Nicaragua Canal

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The Inter-Oceanic Nicaragua Canal is a proposed waterway through Nicaragua to connect the Caribbean Sea and Atlantic Ocean with the Pacific Ocean. Such a canal would follow rivers up to Lake Nicaragua and then be constructed to cut through the isthmus of Rivas to reach the Pacific.

Such construction of a canal along the route using the San Juan River was proposed in the early colonial era. Louis Napoleon wrote an article about its feasibility in the early 19th century. Plans by the United States to build such a canal were abandoned in the early 20th century, after it purchased the French interests in the Panama Canal at a reasonable cost.

Speculation on a new canal continues, however; the steady increase in world shipping, together with the possibility of establishing shorter shipping routes, may make this an economically viable project. Alternatively, a railway, or a combined railway and oil pipeline, could be built to link ports on the Atlantic and Pacific coasts. Nicaragua has let contracts to Korean developers to construct a deepwater port and facilities at Monkey Point on the Atlantic coast to improve capacity there.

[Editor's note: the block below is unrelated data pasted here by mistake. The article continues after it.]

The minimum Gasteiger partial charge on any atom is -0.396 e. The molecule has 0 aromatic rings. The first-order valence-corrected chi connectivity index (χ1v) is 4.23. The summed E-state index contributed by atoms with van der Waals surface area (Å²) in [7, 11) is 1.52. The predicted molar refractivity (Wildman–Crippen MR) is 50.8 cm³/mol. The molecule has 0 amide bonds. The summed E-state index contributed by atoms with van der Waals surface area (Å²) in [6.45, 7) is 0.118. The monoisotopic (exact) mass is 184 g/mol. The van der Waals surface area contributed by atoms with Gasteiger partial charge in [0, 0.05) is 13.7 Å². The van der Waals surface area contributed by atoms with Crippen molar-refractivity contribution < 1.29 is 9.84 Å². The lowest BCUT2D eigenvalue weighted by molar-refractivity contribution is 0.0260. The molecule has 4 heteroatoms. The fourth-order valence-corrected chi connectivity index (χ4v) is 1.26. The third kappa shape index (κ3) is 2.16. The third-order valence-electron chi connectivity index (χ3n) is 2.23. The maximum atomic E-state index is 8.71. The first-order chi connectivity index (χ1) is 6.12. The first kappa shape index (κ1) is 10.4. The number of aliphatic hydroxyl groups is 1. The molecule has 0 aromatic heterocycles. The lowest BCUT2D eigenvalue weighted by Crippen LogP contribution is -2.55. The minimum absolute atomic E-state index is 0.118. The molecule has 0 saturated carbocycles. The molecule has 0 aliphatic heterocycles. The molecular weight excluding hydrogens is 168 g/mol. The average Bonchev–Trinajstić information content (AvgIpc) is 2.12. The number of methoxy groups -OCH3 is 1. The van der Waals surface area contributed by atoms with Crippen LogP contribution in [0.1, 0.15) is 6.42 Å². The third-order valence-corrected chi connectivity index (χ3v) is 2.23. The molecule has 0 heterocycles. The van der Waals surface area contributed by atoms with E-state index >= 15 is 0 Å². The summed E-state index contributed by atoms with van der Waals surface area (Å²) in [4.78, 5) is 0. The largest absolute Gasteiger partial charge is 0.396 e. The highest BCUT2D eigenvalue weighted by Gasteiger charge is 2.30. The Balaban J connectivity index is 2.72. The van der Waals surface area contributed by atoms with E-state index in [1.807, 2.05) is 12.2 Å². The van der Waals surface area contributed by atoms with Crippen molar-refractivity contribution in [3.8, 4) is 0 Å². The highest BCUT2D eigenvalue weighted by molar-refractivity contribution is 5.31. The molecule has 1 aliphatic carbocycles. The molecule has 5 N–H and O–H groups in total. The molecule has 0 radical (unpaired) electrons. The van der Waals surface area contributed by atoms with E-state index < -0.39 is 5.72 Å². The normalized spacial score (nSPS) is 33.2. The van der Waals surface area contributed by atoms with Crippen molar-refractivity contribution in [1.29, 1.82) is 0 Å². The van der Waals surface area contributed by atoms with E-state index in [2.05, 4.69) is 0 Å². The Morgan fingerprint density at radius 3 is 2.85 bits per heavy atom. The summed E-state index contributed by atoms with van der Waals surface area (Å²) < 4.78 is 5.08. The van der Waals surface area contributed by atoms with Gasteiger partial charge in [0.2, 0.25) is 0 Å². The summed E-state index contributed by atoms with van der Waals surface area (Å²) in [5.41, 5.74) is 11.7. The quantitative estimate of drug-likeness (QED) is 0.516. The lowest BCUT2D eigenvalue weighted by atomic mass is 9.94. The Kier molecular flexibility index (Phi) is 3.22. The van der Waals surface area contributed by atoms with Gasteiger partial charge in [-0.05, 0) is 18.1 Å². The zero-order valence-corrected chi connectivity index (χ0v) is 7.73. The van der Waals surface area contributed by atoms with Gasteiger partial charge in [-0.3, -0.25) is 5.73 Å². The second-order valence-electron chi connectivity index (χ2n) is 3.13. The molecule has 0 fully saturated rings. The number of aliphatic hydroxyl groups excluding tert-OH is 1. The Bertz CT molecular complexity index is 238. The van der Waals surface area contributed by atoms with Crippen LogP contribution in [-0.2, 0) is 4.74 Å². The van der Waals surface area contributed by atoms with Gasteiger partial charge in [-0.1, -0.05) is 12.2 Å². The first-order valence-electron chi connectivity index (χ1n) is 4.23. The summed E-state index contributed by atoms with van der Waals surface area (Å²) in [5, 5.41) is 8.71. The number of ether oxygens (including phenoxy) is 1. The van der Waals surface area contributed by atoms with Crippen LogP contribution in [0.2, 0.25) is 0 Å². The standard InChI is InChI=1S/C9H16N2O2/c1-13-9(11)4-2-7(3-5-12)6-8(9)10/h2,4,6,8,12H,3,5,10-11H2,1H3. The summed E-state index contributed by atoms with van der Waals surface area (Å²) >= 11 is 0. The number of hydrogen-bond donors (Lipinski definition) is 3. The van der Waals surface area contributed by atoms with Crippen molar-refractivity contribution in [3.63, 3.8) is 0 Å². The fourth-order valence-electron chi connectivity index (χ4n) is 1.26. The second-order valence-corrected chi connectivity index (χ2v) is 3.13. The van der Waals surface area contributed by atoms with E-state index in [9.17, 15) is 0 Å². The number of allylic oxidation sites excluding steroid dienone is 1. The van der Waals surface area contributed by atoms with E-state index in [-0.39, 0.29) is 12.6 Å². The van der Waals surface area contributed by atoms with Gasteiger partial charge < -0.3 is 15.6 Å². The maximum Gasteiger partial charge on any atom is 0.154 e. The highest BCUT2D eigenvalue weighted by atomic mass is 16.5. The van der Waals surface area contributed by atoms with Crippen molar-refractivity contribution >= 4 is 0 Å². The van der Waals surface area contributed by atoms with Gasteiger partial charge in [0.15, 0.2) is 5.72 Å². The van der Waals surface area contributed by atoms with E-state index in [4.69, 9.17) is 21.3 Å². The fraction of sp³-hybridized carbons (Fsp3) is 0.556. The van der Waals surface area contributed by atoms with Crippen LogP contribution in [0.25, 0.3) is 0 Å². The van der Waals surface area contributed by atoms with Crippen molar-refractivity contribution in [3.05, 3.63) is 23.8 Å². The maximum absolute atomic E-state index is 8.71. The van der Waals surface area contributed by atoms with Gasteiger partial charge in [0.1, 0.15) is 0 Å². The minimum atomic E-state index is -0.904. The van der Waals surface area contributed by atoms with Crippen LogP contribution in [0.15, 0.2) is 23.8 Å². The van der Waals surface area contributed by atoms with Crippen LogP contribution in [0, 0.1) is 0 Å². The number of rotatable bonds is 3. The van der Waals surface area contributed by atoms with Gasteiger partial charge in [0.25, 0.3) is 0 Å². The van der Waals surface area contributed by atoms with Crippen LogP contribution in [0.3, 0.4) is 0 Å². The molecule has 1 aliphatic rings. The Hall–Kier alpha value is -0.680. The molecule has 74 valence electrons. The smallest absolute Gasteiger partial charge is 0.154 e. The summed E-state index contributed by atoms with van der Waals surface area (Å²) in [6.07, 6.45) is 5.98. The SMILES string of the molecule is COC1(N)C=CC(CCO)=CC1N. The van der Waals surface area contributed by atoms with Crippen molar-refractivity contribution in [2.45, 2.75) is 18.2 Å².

Several possible routes have been proposed for a canal in Nicaragua, all making use of Lake Nicaragua, the second largest lake in Latin America. Three routes have been discussed to carry traffic from the Atlantic up to the lake, which is at an elevation of 32 m (105 ft) above sea level:

  • from Bluefields, up the Rio Escondido and then an artificial canal to the lake
  • from Punta Gorda, up the Rio Punta Gorda and then an artificial canal to the lake

An artificial canal would then be cut across the narrow isthmus of Rivas (its lowest point is 56 m (184 ft) above sea level) to reach the Pacific Ocean at San Juan del Sur.


The idea of building a canal through Central America is a very old one. The colonial administration of New Spain conducted preliminary surveys. The routes usually suggested ran across Nicaragua, Panama, or the Isthmus of Tehuantepec in Mexico.

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